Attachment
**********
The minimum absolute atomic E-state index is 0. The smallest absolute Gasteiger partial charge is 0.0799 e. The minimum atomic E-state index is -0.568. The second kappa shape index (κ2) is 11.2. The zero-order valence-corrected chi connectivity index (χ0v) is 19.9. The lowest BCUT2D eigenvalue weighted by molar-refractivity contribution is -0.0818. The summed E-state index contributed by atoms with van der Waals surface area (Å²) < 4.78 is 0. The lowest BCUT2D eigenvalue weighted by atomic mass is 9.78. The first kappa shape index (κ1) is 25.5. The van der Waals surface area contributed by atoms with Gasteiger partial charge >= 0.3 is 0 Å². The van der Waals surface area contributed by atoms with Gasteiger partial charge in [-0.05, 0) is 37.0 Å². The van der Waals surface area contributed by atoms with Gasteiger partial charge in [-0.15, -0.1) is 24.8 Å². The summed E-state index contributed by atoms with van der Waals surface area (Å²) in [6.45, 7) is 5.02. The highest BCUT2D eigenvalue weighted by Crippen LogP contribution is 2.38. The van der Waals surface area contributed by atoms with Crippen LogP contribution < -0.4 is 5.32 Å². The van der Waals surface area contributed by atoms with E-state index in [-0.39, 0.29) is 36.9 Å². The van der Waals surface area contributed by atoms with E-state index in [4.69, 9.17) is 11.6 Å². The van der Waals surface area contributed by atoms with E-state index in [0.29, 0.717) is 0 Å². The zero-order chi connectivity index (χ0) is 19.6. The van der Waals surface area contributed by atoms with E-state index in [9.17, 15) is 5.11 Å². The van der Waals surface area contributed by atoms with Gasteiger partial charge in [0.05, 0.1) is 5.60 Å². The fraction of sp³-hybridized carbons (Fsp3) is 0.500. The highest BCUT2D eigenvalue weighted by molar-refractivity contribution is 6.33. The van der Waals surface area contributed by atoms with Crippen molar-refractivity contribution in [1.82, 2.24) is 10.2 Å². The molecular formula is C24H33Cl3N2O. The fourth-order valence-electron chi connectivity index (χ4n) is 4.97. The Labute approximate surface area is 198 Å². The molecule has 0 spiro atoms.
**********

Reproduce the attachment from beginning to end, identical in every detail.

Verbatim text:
The minimum absolute atomic E-state index is 0. The smallest absolute Gasteiger partial charge is 0.0799 e. The minimum atomic E-state index is -0.568. The second kappa shape index (κ2) is 11.2. The zero-order valence-corrected chi connectivity index (χ0v) is 19.9. The lowest BCUT2D eigenvalue weighted by molar-refractivity contribution is -0.0818. The summed E-state index contributed by atoms with van der Waals surface area (Å²) < 4.78 is 0. The lowest BCUT2D eigenvalue weighted by atomic mass is 9.78. The first kappa shape index (κ1) is 25.5. The van der Waals surface area contributed by atoms with Gasteiger partial charge >= 0.3 is 0 Å². The van der Waals surface area contributed by atoms with Gasteiger partial charge in [-0.05, 0) is 37.0 Å². The van der Waals surface area contributed by atoms with Gasteiger partial charge in [-0.15, -0.1) is 24.8 Å². The summed E-state index contributed by atoms with van der Waals surface area (Å²) in [6.45, 7) is 5.02. The highest BCUT2D eigenvalue weighted by Crippen LogP contribution is 2.38. The van der Waals surface area contributed by atoms with Crippen LogP contribution < -0.4 is 5.32 Å². The van der Waals surface area contributed by atoms with E-state index in [-0.39, 0.29) is 36.9 Å². The van der Waals surface area contributed by atoms with E-state index in [4.69, 9.17) is 11.6 Å². The van der Waals surface area contributed by atoms with E-state index in [0.29, 0.717) is 0 Å². The zero-order chi connectivity index (χ0) is 19.6. The van der Waals surface area contributed by atoms with E-state index in [9.17, 15) is 5.11 Å². The van der Waals surface area contributed by atoms with Gasteiger partial charge in [0.05, 0.1) is 5.60 Å². The fraction of sp³-hybridized carbons (Fsp3) is 0.500. The highest BCUT2D eigenvalue weighted by molar-refractivity contribution is 6.33. The van der Waals surface area contributed by atoms with Crippen molar-refractivity contribution in [1.82, 2.24) is 10.2 Å². The molecular formula is C24H33Cl3N2O. The fourth-order valence-electron chi connectivity index (χ4n) is 4.97. The Labute approximate surface area is 198 Å². The molecule has 0 spiro atoms.